Sunday, February 3, 2008

Fortunes of War: Items taken from Bosche POW's

Rex often told the story that common practice was for the Bosche POW's to be lined up and walked through a single gate into the compound where they were held before being sent behind the lines. Rex and his fellow medics and the French Poilus (soldiers) would strip the POW's of any hidden weapons, insignia, belts, medals, accoutrements, or anything that might later be used for a tool for escape.

In his diary he recounts the story of a Bosche POW who had a hidden grenade, and then threw it at a group of officers. The grenade failed to explode. A French Poilu "dispatched" him straight away with his pistol.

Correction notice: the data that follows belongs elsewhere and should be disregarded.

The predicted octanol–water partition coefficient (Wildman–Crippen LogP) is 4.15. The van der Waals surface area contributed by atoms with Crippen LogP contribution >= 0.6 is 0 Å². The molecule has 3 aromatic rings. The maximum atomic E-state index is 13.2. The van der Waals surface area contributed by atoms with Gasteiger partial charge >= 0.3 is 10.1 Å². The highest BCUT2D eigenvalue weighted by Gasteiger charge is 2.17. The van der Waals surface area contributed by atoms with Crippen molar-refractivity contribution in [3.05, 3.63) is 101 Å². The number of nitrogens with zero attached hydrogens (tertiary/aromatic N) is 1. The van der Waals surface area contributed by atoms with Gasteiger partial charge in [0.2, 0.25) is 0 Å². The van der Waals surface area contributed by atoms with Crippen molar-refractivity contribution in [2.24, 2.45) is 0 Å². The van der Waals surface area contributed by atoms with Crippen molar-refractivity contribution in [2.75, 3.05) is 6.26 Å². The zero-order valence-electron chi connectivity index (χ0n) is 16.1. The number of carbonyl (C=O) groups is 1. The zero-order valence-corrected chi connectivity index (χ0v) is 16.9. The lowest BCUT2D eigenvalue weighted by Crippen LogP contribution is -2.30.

Upper left and top: Three helmet "trimmings” denote the particular regiment to which the soldier belonged. These were attached to the front of a leather spiked helmet.

Lower left: (Rectangular shape) Infantry belt buckle, with the saying "Gott Mit Uns" meaning "God With Us". Ironic that in war, both sides claim Divine approval....

Bottom: Two Iron Cross medals, issued to Bosche soldiers for service and bravery.

The other items are epaulettes, worn on the shoulders of the uniform. The different trimmings identify the branch of service and regiment. The plain grey ones are for the lowly privates!
And may I add: I mean no disrespect for the German soldier during The Great War by my use of the term Bosche, admittedly a "slang" term of negative connotation. However, this is the term my granddaddy always used, and I will continue to use same.

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